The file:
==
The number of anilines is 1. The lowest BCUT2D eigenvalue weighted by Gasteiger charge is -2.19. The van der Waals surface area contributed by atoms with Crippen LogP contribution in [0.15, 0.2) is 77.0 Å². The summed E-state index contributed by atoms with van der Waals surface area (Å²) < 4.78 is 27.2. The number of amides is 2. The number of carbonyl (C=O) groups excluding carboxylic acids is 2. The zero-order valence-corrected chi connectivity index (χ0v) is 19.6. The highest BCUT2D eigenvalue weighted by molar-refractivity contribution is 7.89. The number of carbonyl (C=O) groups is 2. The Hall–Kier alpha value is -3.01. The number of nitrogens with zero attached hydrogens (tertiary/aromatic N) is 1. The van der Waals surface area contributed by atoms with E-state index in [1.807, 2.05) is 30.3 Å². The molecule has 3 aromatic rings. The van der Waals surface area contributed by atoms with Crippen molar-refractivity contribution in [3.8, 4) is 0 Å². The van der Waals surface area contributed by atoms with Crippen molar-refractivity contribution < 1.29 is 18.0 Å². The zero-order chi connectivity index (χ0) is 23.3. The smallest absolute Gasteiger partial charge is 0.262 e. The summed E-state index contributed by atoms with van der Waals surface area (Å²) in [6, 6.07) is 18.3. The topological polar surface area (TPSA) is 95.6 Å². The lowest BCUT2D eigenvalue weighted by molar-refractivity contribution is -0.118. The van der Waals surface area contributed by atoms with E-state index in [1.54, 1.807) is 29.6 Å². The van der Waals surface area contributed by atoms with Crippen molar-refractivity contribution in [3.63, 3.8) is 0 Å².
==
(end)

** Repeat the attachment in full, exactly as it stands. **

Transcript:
The number of anilines is 1. The lowest BCUT2D eigenvalue weighted by Gasteiger charge is -2.19. The van der Waals surface area contributed by atoms with Crippen LogP contribution in [0.15, 0.2) is 77.0 Å². The summed E-state index contributed by atoms with van der Waals surface area (Å²) < 4.78 is 27.2. The number of amides is 2. The number of carbonyl (C=O) groups excluding carboxylic acids is 2. The zero-order valence-corrected chi connectivity index (χ0v) is 19.6. The highest BCUT2D eigenvalue weighted by molar-refractivity contribution is 7.89. The number of carbonyl (C=O) groups is 2. The Hall–Kier alpha value is -3.01. The number of nitrogens with zero attached hydrogens (tertiary/aromatic N) is 1. The van der Waals surface area contributed by atoms with E-state index in [1.807, 2.05) is 30.3 Å². The molecule has 3 aromatic rings. The van der Waals surface area contributed by atoms with Crippen molar-refractivity contribution in [3.8, 4) is 0 Å². The van der Waals surface area contributed by atoms with Crippen molar-refractivity contribution < 1.29 is 18.0 Å². The zero-order chi connectivity index (χ0) is 23.3. The smallest absolute Gasteiger partial charge is 0.262 e. The summed E-state index contributed by atoms with van der Waals surface area (Å²) in [6, 6.07) is 18.3. The topological polar surface area (TPSA) is 95.6 Å². The lowest BCUT2D eigenvalue weighted by molar-refractivity contribution is -0.118. The van der Waals surface area contributed by atoms with E-state index in [1.54, 1.807) is 29.6 Å². The van der Waals surface area contributed by atoms with Crippen molar-refractivity contribution in [3.63, 3.8) is 0 Å².